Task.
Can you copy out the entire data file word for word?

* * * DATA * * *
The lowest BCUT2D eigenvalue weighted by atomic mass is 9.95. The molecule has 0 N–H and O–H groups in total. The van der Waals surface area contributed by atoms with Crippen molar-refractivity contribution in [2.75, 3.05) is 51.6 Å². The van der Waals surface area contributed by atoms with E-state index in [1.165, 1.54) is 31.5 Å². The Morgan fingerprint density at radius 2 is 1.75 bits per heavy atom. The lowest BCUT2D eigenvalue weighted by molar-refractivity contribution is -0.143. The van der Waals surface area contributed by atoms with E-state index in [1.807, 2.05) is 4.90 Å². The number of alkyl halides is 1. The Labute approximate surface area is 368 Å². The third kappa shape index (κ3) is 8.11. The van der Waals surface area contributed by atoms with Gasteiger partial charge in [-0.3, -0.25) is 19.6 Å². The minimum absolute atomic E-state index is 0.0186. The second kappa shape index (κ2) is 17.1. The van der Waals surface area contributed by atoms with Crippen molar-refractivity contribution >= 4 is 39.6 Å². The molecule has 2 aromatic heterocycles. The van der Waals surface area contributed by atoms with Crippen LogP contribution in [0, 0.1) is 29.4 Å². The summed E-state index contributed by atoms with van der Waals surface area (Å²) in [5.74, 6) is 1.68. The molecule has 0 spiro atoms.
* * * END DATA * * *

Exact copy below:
The lowest BCUT2D eigenvalue weighted by atomic mass is 9.95. The molecule has 0 N–H and O–H groups in total. The van der Waals surface area contributed by atoms with Crippen molar-refractivity contribution in [2.75, 3.05) is 51.6 Å². The van der Waals surface area contributed by atoms with E-state index in [1.165, 1.54) is 31.5 Å². The Morgan fingerprint density at radius 2 is 1.75 bits per heavy atom. The lowest BCUT2D eigenvalue weighted by molar-refractivity contribution is -0.143. The van der Waals surface area contributed by atoms with E-state index in [1.807, 2.05) is 4.90 Å². The number of alkyl halides is 1. The Labute approximate surface area is 368 Å². The third kappa shape index (κ3) is 8.11. The van der Waals surface area contributed by atoms with Gasteiger partial charge in [-0.3, -0.25) is 19.6 Å². The minimum absolute atomic E-state index is 0.0186. The second kappa shape index (κ2) is 17.1. The van der Waals surface area contributed by atoms with Crippen molar-refractivity contribution >= 4 is 39.6 Å². The molecule has 2 aromatic heterocycles. The van der Waals surface area contributed by atoms with Crippen LogP contribution in [0, 0.1) is 29.4 Å². The summed E-state index contributed by atoms with van der Waals surface area (Å²) in [5.74, 6) is 1.68. The molecule has 0 spiro atoms.